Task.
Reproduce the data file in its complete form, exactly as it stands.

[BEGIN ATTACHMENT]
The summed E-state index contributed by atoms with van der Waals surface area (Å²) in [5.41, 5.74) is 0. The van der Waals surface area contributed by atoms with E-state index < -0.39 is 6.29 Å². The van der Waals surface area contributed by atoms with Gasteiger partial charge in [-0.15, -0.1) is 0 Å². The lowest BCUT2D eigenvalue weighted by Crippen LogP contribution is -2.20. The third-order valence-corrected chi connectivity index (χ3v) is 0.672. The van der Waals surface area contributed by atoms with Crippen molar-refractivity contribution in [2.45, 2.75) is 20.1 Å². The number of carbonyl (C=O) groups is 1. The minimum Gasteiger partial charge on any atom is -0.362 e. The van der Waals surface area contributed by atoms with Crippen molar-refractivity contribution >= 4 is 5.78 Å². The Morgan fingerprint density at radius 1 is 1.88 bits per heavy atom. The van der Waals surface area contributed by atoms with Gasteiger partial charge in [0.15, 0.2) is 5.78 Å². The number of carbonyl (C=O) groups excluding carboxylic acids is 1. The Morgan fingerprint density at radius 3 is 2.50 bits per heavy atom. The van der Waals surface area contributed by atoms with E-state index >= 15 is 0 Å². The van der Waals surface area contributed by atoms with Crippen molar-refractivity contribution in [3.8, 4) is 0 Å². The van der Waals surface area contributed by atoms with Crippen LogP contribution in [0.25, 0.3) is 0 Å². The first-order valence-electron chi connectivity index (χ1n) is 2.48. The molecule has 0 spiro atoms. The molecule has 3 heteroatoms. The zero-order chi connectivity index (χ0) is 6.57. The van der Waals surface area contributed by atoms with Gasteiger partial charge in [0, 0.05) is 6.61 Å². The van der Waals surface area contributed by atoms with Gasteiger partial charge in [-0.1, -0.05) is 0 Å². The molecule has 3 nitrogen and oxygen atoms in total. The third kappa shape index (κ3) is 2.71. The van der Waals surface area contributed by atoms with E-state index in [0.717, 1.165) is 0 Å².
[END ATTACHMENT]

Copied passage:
The summed E-state index contributed by atoms with van der Waals surface area (Å²) in [5.41, 5.74) is 0. The van der Waals surface area contributed by atoms with E-state index < -0.39 is 6.29 Å². The van der Waals surface area contributed by atoms with Gasteiger partial charge in [-0.15, -0.1) is 0 Å². The lowest BCUT2D eigenvalue weighted by Crippen LogP contribution is -2.20. The third-order valence-corrected chi connectivity index (χ3v) is 0.672. The van der Waals surface area contributed by atoms with Crippen molar-refractivity contribution in [2.45, 2.75) is 20.1 Å². The number of carbonyl (C=O) groups is 1. The minimum Gasteiger partial charge on any atom is -0.362 e. The van der Waals surface area contributed by atoms with Crippen molar-refractivity contribution >= 4 is 5.78 Å². The Morgan fingerprint density at radius 1 is 1.88 bits per heavy atom. The van der Waals surface area contributed by atoms with Gasteiger partial charge in [0.15, 0.2) is 5.78 Å². The number of carbonyl (C=O) groups excluding carboxylic acids is 1. The Morgan fingerprint density at radius 3 is 2.50 bits per heavy atom. The van der Waals surface area contributed by atoms with E-state index >= 15 is 0 Å². The van der Waals surface area contributed by atoms with Crippen molar-refractivity contribution in [3.8, 4) is 0 Å². The van der Waals surface area contributed by atoms with Crippen LogP contribution in [0.25, 0.3) is 0 Å². The first-order valence-electron chi connectivity index (χ1n) is 2.48. The molecule has 0 spiro atoms. The molecule has 3 heteroatoms. The zero-order chi connectivity index (χ0) is 6.57. The van der Waals surface area contributed by atoms with Gasteiger partial charge in [0, 0.05) is 6.61 Å². The van der Waals surface area contributed by atoms with Gasteiger partial charge in [-0.1, -0.05) is 0 Å². The molecule has 3 nitrogen and oxygen atoms in total. The third kappa shape index (κ3) is 2.71. The van der Waals surface area contributed by atoms with E-state index in [0.717, 1.165) is 0 Å².